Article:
7 U.S. states are already pushing bills targeting trans people in 2022

Most bills seek to block trans youth from sports participation

Less than two weeks into 2022, legislators in seven U.S. states have already filed legislation attempting to restrict the rights of trans people. The vast majority are aimed at trans students who wish to play school sports in alignment with their lived gender.

Republican legislators in Arizona, Alabama, Indiana, Kentucky, Oklahoma, New Hampshire and South Dakota have introduced at least nine measures in the new year that target trans and non-binary youth. These bills target the ability of trans youth to participate in sports, receive gender-affirming medical care and use the bathroom of their choosing, as NBC News reports.

This wave of legislation is the next iteration of the transphobic “bathroom bill” push, according to Hannah Willard, vice president of government affairs for the LGBTQ2S+ group Freedom for All Americans. Those bills, which required trans people to use restrooms that correspond to their assigned sex at birth, were largely rejected or overturned, including North Carolina’s infamous HB 2. Now, Willard says, the same people behind those efforts are making trans kids’ sports participation their next target.

“I think what we’re seeing is a continuation of trends we’ve seen over time, and transgender young people are scared,” Willard tells Xtra. “They are heartbroken. There has been so much fear and trauma over the last couple of years. These transgender kids and their families are understandably exhausted.”

In 2021, a record number of anti-trans bills were passed in the U.S.: 17 in total, with the majority aimed at trans youth. Eight anti-trans sports bans were enacted in states such as Alabama, Florida, West Virginia, Mississippi and Montana. Arkansas and Tennessee, meanwhile, became the first states in history to limit gender-affirming health care for trans youth, although the scope of Tennessee’s law is extremely limited.

Fairness Campaign director Chris Hartman is already gearing up to fight this year’s wave of anti-trans legislation. In his home state of Kentucky, pre-filed legislation known as Bill Request 154 would require “schools to designate all interscholastic athletics based upon the biological sex of the students eligible to participate,” according to its language. In addition to harming trans female athletes, that proposal affects trans boys like Mack Beggs, a wrestler who won consecutive girls’ championships in Texas.

Hartman says this bill isn’t reflective of the concerns of Kentucky citizens but is copied and pasted from a national conservative strategic playbook. 

“These trans youth sports bans are just carbon copies from legislation that the national groups have peddled around other states and have unfortunately had success in passing,” Hartman tells Xtra. He adds that LGBTQ2S+ issues “are not top of the list” for most Kentucky voters, “unless they’re really strongly pro-LGBTQ.”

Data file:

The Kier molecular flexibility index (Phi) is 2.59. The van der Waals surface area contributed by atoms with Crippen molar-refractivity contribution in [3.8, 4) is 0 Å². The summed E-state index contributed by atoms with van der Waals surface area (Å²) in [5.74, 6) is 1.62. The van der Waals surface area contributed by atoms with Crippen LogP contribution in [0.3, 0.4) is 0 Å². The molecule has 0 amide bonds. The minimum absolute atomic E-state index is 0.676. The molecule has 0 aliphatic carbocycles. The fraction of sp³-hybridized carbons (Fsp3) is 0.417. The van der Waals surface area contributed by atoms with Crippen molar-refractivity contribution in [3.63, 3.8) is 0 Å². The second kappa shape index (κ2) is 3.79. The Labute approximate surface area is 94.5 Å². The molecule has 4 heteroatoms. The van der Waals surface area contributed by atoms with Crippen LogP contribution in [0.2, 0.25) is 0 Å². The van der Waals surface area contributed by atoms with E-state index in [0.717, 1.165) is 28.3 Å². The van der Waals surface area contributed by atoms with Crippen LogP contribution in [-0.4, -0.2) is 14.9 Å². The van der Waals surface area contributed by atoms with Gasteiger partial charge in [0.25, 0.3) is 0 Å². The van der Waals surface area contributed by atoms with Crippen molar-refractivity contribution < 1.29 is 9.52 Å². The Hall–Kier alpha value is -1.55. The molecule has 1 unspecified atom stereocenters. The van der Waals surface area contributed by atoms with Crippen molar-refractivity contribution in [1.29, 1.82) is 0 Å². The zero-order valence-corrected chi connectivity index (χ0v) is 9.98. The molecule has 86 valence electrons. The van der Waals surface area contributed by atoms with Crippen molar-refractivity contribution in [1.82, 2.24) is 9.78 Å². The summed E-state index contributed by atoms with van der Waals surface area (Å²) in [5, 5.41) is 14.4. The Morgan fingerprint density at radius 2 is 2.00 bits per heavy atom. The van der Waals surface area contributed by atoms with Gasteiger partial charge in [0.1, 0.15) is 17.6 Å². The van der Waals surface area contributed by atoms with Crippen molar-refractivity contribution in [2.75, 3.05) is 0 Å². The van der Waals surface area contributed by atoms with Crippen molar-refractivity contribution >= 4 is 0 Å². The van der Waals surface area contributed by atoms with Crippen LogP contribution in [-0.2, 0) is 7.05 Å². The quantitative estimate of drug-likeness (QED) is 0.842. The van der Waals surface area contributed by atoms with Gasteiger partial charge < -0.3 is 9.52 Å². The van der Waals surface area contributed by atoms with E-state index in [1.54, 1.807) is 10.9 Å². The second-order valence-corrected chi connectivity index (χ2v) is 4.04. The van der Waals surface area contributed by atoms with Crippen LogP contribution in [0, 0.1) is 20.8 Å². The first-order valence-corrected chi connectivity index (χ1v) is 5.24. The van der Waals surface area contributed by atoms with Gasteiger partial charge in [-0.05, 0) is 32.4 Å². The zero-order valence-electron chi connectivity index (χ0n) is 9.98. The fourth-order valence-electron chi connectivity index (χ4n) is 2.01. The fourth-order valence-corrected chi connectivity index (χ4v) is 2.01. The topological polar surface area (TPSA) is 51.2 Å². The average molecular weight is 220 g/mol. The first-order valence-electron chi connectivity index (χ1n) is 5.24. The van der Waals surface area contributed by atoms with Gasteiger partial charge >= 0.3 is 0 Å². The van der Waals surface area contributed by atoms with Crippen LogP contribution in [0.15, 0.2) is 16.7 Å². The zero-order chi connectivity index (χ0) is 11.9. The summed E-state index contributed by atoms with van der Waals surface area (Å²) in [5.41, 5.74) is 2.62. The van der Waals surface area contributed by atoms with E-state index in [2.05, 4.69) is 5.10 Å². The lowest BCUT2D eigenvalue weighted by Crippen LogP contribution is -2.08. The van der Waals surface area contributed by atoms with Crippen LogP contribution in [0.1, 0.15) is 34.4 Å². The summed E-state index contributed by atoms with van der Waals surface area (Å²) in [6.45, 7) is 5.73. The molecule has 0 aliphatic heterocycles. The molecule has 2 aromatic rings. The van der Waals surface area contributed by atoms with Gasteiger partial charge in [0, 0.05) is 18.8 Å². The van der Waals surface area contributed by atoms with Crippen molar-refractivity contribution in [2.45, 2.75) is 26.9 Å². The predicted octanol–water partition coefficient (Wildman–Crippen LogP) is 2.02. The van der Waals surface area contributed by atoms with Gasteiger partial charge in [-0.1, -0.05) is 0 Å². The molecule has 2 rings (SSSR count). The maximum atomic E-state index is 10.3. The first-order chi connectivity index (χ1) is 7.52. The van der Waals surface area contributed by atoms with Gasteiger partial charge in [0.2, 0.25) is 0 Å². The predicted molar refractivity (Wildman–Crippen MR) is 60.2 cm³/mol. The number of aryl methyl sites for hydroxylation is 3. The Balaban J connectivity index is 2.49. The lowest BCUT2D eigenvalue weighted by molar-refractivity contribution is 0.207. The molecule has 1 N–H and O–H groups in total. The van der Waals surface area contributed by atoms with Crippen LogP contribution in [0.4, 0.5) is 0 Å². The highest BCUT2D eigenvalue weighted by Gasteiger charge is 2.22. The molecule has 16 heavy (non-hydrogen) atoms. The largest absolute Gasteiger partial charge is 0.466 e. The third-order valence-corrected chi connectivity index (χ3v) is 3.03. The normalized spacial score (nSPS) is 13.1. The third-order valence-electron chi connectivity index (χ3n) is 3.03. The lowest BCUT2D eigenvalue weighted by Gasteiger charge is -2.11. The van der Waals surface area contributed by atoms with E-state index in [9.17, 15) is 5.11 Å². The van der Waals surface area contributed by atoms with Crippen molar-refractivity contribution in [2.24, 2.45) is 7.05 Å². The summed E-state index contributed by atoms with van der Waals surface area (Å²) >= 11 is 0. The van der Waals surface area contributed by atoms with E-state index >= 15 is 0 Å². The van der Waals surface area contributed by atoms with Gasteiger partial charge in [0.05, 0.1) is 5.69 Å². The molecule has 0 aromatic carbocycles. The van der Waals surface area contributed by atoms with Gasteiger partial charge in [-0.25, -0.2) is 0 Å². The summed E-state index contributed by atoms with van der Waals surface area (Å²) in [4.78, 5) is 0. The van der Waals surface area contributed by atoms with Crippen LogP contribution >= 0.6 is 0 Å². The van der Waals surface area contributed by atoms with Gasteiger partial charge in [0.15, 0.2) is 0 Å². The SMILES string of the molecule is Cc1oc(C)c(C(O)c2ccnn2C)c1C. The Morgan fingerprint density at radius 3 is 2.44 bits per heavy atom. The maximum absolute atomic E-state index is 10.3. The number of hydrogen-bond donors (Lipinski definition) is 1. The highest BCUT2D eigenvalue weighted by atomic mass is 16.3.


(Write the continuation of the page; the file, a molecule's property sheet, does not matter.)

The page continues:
Willard agrees that these bills “are not homegrown attacks.” She says the legislation represents “a co-ordinated effort by a very small group of vocal fringe organizations that are literally planting template legislation in state legislatures across the country,” including powerful right-wing lobby groups like the Heritage Foundation and the Alliance Defending Freedom (ADF). These organizations joined with dozens of anti-LGBTQ2S+ groups last year to create model legislation for states that wish to introduce their own anti-trans bills, which is readily available online

But even as a record number of anti-trans bills are being introduced across the U.S., few are gaining real momentum. Of the more than 100 proposals introduced last year, 90 percent failed to become law, according to Willard.

“These trans youth sports bans are just carbon copies from legislation that the national groups have peddled around other states.”

In Kentucky, Hartman and the Fairness Campaign plan to take on this latest anti-trans sports bill the same way they’ve resisted other forms of discriminatory legislation in the past: by advocating at the state capitol and passing local ordinances to safeguard the rights of LGBTQ2S+ Kentuckians. At least 20 municipalities have passed non-discrimination protections in areas like housing and health care, and two have enacted ordinances banning conversion therapy: Louisville and Lexington.

But Hartman emphasizes that even the filing of discriminatory bills causes harm to trans people, whether or not they actually get signed into law. 

“More than anything, people are just scared,” Hartman says. “Even though these bills haven’t passed for many years, every time they get introduced, it scares people. It creates incredible concern, and so there is danger just in introducing these bills, even when they don’t become law.”

Willard agreed that these bills can be harmful regardless of whether they pass, especially for trans young people. 

“The message that is sent to transgender youth and their families is deeply damaging,” she says. “We know that families with transgender young people have already had to consider relocating, leaving their home states in order to ensure that their kids can access the health care that they need and can participate in their activities alongside their peers in school.

“It’s unconscionable that especially during the last several years, when our country has been facing an unprecedented crisis, that some lawmakers have chosen to prioritize these attacks on transgender kids.”

Sophie Hurwitz

Sophie Hurwitz is a St. Louis, Missouri-based journalist and editor who believes in the power of community storytelling.

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